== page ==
An Ultimate Ungulate Fact SheetReturn to Artiodactyla

Kingdom: Animalia
  Phylum: Chordata
    Class: Mammalia
      Order: Artiodactyla
        Family: Bovidae
          Subfamily: Caprinae
            Genus: Ovis

Ovis canadensis

      Bighorn sheep


Ovis canadensis [Shaw, 1804].  
Citation: Nat. Misc., 51, text to pl. 610.
Type locality: Canada, Alberta, Mountains on Bow River, near Exshaw.

Click on the pictures above for a larger view of the photographs

General Characteristics

Body Length: 150-195 cm / 5-6.5 ft.
Shoulder Height: 80-100 cm / 2.7-3.3 ft.
Tail Length: 10-15 cm / 4-6 in.
Weight: 45-135 kg / 99-297 lb.

The smooth coat consists of guard hairs and dense fleece, varying from dark brown to grayish to pale tan depending on the region.  The belly, rump patch, back of legs, muzzle, and eye patch are all white.  The brown horns are found in both sexes, but are much larger in males.  In females, the horns are slender and sabre-like, never forming more than half a curl.  In males, the horns are massive and curl up, back over the ears, then curve down, forward, and up past the cheeks.  In old (7-8 year old) males the horns may begin a second curl, with a spread of 83 cm / 33 inches.

Ontogeny and Reproduction

Gestation Period: 175 days.
Young per Birth: 1
Weaning: At 4-6 months.
Sexual Maturity: Females at 2.5 years, males at 3 years, although they do not generally breed until age 7.
Life span: 14 years.

Ecology and Behavior

As one might expect from a mountain dweller, the bighorn sheep is extremely agile and nimble, able to move quickly over uneven, steep surfaces.  Bighorn sheep are remarkable swimmers.  These sheep are renowned for the spectacular competition among males during the breeding season.  Dominance hierarchies among males are based on horn size, and males with significantly smaller horns generally act subordinate to large horned males.  Males with similar size horns, however, battle amongst each other for breeding privileges in the style of a face-off.  Facing each other from a distance, they run towards each other with heads lowered, rearing up and crashing their horns together.  Population densities average at 2 animals per square kilometer.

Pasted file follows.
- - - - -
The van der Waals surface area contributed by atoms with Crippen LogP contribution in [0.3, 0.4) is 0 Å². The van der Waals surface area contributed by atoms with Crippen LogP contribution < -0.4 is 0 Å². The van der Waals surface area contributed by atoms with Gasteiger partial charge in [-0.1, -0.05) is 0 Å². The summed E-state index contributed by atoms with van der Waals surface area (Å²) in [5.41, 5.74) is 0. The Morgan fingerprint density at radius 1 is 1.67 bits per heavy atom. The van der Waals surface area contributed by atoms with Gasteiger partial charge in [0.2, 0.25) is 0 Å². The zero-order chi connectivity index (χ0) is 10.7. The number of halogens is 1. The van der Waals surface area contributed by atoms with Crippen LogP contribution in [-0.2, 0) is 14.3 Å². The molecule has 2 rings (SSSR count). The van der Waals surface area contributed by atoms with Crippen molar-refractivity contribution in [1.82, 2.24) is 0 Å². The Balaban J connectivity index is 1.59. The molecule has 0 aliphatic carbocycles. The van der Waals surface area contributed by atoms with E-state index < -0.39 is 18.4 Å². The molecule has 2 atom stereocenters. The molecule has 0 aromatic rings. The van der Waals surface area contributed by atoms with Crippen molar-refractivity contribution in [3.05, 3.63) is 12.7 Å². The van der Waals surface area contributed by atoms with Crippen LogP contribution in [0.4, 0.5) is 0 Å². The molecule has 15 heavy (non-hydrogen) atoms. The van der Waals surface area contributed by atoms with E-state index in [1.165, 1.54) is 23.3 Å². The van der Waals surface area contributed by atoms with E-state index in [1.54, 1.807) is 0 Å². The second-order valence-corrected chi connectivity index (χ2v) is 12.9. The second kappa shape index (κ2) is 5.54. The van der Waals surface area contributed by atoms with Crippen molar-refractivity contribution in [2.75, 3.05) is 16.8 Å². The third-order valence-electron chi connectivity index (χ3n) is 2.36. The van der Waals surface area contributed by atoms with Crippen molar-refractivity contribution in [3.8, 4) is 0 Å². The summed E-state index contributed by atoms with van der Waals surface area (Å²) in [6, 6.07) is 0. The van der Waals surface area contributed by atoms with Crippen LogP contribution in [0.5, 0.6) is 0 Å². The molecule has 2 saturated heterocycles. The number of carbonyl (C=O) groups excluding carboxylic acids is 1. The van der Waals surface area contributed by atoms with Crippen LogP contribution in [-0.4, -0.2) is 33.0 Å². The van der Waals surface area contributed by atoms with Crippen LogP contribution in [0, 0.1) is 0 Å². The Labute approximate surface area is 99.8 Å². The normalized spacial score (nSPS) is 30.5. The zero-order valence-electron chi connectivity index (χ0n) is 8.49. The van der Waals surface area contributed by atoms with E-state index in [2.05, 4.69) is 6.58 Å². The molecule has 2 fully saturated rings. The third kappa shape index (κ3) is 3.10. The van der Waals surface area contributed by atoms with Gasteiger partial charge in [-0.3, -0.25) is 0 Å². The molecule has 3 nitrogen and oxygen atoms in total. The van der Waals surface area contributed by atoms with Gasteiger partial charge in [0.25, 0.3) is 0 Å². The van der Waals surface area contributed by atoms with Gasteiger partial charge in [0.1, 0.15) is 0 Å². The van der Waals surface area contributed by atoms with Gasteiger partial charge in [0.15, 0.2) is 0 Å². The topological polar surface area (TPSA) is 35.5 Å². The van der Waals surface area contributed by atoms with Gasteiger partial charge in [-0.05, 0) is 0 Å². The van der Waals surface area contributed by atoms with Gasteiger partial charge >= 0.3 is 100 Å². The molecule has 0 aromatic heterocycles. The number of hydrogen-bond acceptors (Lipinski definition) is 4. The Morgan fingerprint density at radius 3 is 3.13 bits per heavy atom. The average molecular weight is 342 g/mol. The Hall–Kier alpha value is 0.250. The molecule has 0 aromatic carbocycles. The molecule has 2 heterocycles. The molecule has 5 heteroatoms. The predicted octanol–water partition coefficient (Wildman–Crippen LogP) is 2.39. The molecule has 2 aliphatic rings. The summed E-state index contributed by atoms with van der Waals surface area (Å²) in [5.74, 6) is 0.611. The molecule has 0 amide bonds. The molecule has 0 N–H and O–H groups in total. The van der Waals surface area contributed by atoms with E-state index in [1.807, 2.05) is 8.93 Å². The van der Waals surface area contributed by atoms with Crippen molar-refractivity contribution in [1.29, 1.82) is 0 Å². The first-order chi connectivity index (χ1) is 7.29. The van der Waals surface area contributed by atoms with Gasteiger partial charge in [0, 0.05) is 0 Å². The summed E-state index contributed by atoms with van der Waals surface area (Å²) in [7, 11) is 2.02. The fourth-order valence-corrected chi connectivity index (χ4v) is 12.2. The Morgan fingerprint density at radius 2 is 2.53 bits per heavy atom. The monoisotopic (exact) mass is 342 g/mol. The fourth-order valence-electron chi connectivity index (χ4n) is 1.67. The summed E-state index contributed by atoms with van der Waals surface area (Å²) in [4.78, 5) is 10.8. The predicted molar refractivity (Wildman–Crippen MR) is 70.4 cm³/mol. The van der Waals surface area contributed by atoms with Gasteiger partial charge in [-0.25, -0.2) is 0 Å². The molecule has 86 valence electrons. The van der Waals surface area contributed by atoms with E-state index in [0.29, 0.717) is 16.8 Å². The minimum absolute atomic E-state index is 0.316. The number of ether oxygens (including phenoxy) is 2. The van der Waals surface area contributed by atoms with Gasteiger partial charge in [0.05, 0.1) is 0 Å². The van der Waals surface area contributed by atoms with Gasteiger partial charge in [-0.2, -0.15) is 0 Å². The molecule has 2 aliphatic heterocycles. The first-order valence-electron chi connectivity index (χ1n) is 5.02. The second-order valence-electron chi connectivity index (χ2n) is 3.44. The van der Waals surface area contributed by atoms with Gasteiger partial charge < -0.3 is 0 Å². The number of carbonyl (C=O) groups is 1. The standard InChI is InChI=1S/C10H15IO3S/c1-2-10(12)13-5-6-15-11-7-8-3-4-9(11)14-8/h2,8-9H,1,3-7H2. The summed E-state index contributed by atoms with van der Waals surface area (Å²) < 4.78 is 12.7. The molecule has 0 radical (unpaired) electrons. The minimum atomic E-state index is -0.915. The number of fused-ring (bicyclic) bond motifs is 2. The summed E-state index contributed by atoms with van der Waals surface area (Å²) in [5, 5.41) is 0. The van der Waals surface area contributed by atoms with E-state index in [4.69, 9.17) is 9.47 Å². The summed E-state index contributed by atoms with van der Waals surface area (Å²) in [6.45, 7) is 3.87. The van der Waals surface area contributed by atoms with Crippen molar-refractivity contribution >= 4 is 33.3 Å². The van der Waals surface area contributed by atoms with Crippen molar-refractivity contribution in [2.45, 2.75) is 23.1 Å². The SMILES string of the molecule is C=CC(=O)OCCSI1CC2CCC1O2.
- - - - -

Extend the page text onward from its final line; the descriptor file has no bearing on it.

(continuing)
Family group: Usually in single sex herds of around 10 animals.  In winters, mixed herds of 100 animals may form.
Diet: Grasses.
Main Predators: Wolf, cougar, golden eagle, coyote, bears, bobcat, lynx.


Alpine meadows and foothills near rocky cliffs in the Rocky Mountains.

Range Map (Compiled from Shackleton, 1997)

Conservation Status

The bighorn sheep is classified as a low risk, conservation dependent species by the IUCN (1996).  Both O. c. californiana and O. c. nelsoni are classified as low risk,conservation dependent subspecies.  O. c. mexicana is considered to be vulnerable, and O. c. cremnobates is endangered.  O. c. weemsi is classified as critically endangered.


Ovis (Latin) a sheep.  -ensis (Latin) suffix meaning belonging to.  However, canadensis is is somewhat misleading, as this sheep's range includes land as far south as Mexico.

Literature Cited

Geist, V.  1990.  Mountain sheep (Ovis nivicola, Ovis dalli, Ovis canadensis).  In Grzimek's Encyclopedia of Mammals.  Edited by S. P. Parker.  New York: McGraw-Hill.  Volume 5, pp. 554-560.

Nowak, R. M. [editor]. 1991. Walker's Mammals of the World (Fifth Edition). Baltimore: The Johns Hopkins University Press.

Shackleton, D. M. [Editor] and the IUCN/SSC Caprinae Specialist Group.  1997.  Wild Sheep and Goats and their Relatives.  Status Survey and Action Plan for Caprinae.   IUCN: Gland, Switzerland and Cambridge, UK.

Wilson, D. E., and D. M. Reeder [editors]. 1993. Mammal Species of the World (Second Edition). Washington: Smithsonian Institution Press.  Available online at

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© Brent Huffman,
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